A woman spent an ‘unlawful‘ 40 days in jail for failing to pay her council tax. The magistrates in Bridgend ordered her imprisonment after she failed to pay £10 a week to cover her £4,700 worth of arrears.
But Melanie Woolcock was sick and struggling to pay the rent and feed her teenage son. And she therefore fell behind in payments and magistrates imposed an 81-day prison sentence. She was released on bail after 40 days when she contacted a charity which launched an emergency appeal.
The High Court
But the High Court has now ruled that her imprisonment was unlawful. Justice Lewis said:
There was no evidential basis on which the magistrates’ court could conclude that there had been culpable neglect in non payment.
There is a risk of imprisonment for failing to pay council tax. But it is a last resort. The court is supposed to consider whether a person:
- Can afford to pay the bill.
- Has a valid reason to not pay.
And a person can be sent to prison for up to three months if:
The court decides you don’t have a good reason to not pay your Council Tax and you refuse to do so.
But Woolcock had both good reasons, and was trying to make payments. By the time bailiffs turned up on her doorstep to arrest her, she had paid £100 of the debt. She said she was now up to date with payments. By that time, however, she was told it was “too late”.
When I came home [from prison], I didn’t realise the effect it had on me, I couldn’t sleep. My son was traumatised in the manner I was taken. I had to leave my son screaming, crying.
She further stated:
I think it’s wrong that if you’re struggling with a bill that you are sent to a prison full of criminals when I’ve never committed a crime in my entire life, never had a parking ticket.
A nationwide problem
Following changes to council tax benefit in 2013, thousands of previously exempt people are now liable for the charge. This has led to queues at courts. And many of those affected are the poorest and most vulnerable. Many of these cases end up with bailiffs, which add further charges and anxiety.
According to The Money Advice Trust, 2.1 million debts were passed to bailiffs by local authorities in 2014/15, an increase of 16% over a two-year period. Of these, 1.27 million related to council tax arrears.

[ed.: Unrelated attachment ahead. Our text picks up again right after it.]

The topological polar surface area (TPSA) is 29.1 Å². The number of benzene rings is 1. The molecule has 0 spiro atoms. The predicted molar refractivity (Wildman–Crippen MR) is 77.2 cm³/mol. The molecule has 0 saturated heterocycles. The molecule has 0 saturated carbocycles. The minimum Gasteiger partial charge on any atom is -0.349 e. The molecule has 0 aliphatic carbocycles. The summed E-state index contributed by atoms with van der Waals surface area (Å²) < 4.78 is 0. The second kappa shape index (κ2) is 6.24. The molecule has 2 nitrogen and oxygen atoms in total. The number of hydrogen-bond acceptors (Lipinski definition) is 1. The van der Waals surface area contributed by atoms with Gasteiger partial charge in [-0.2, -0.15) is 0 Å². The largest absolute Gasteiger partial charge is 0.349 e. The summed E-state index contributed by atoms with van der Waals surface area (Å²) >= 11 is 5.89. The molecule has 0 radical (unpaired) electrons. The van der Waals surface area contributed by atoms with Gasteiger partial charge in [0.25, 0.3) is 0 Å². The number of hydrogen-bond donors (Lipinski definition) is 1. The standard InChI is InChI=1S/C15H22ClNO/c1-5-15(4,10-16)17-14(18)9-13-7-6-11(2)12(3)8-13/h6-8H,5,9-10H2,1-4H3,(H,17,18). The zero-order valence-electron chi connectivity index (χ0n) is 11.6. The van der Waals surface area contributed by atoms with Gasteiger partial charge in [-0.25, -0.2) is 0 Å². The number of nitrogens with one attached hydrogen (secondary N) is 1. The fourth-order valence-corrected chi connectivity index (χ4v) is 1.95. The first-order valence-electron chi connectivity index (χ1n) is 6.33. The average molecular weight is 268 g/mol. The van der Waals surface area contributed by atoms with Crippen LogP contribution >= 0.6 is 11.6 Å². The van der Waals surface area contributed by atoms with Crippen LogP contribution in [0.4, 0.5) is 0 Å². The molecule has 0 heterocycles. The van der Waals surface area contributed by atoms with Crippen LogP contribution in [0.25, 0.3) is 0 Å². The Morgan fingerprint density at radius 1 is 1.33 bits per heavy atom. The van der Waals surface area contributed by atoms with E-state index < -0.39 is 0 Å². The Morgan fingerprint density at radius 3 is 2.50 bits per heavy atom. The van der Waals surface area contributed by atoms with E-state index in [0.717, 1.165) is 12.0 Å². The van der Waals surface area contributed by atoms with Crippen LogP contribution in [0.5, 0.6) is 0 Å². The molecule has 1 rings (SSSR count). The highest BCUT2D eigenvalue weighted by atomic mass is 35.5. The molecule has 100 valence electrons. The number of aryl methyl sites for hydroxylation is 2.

Joanna Elson, Chief Executive of the Money Advice Trust stated:
Unfortunately many councils are still being far too quick to pass debts to bailiffs. Bailiffs should only ever be used as a last resort – and they shouldn’t be used at all in the case of recipients of council tax support, who councils have already identified as requiring additional help to keep on top of their finances.
The cost of imprisonment
The financial and emotional cost of imprisonment can be immense. As Woolcock stated, her time in Eastwood prison affected her son as well as her. And it doesn’t even make financial sense.
According to government figures [pdf], it costs £37,124 a year or more per prisoner in a women’s jail. That’s £101.71 a day. So, Woolcock’s imprisonment cost the government nearly as much as her original debt itself – at least.
In Victorian times, debtors’ prisons made up the majority of the prison population. Now, in the 21st century, people are still sent to prison essentially for the ‘crime’ of being poor.
Speaking about the case, a spokesperson for Bridgend Council stated that:
We understand that the resident in this case was jailed after failing to meet the requirements of the suspended sentence issued by the magistrates’ court. Our advice to anyone who is experiencing difficulty paying their council tax is to contact us as early as possible so that we can help and advise them.
But this simply isn’t good enough. Woolcock was illegally imprisoned. And the very least the council should do is apologise.
There are clear links between poverty and imprisonment, whether through issues such as council tax arrears or shoplifting to put food on the table. Instead of building new prisons, we need to be looking at the roots of poverty. And we need to ensure we are not locking people up just for being poor.
– If you’re struggling with debts, contact the Citizens Advice Bureau.
– Support the Prisoner’s Advice Service.
Featured image via Flickr